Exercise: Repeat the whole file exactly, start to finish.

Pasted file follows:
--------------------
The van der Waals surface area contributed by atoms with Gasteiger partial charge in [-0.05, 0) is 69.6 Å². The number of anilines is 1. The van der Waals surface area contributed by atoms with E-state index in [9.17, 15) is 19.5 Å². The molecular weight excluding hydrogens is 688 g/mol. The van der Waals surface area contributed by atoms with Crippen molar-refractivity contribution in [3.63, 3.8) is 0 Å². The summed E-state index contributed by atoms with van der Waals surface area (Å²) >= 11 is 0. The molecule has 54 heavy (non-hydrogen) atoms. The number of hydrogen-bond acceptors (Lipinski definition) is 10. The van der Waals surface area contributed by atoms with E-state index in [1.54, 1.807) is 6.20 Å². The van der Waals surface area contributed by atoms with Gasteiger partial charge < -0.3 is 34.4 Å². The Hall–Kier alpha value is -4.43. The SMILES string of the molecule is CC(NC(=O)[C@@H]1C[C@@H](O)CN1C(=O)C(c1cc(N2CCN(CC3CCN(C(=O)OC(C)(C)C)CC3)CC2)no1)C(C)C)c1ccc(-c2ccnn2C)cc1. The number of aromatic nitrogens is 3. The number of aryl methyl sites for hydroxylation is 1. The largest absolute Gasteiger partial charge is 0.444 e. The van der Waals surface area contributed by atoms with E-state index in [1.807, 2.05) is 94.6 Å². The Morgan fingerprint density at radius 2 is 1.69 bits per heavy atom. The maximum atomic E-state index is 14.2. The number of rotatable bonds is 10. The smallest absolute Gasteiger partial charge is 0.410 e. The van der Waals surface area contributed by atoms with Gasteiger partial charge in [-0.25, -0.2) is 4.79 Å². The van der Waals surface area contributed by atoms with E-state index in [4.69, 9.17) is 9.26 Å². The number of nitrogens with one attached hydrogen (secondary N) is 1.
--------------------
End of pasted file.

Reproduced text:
The van der Waals surface area contributed by atoms with Gasteiger partial charge in [-0.05, 0) is 69.6 Å². The number of anilines is 1. The van der Waals surface area contributed by atoms with E-state index in [9.17, 15) is 19.5 Å². The molecular weight excluding hydrogens is 688 g/mol. The van der Waals surface area contributed by atoms with Crippen molar-refractivity contribution in [3.63, 3.8) is 0 Å². The summed E-state index contributed by atoms with van der Waals surface area (Å²) >= 11 is 0. The molecule has 54 heavy (non-hydrogen) atoms. The number of hydrogen-bond acceptors (Lipinski definition) is 10. The van der Waals surface area contributed by atoms with E-state index in [1.54, 1.807) is 6.20 Å². The van der Waals surface area contributed by atoms with Gasteiger partial charge < -0.3 is 34.4 Å². The Hall–Kier alpha value is -4.43. The SMILES string of the molecule is CC(NC(=O)[C@@H]1C[C@@H](O)CN1C(=O)C(c1cc(N2CCN(CC3CCN(C(=O)OC(C)(C)C)CC3)CC2)no1)C(C)C)c1ccc(-c2ccnn2C)cc1. The number of aromatic nitrogens is 3. The number of aryl methyl sites for hydroxylation is 1. The largest absolute Gasteiger partial charge is 0.444 e. The van der Waals surface area contributed by atoms with E-state index in [1.807, 2.05) is 94.6 Å². The Morgan fingerprint density at radius 2 is 1.69 bits per heavy atom. The maximum atomic E-state index is 14.2. The number of rotatable bonds is 10. The smallest absolute Gasteiger partial charge is 0.410 e. The van der Waals surface area contributed by atoms with Gasteiger partial charge in [-0.25, -0.2) is 4.79 Å². The van der Waals surface area contributed by atoms with E-state index in [4.69, 9.17) is 9.26 Å². The number of nitrogens with one attached hydrogen (secondary N) is 1.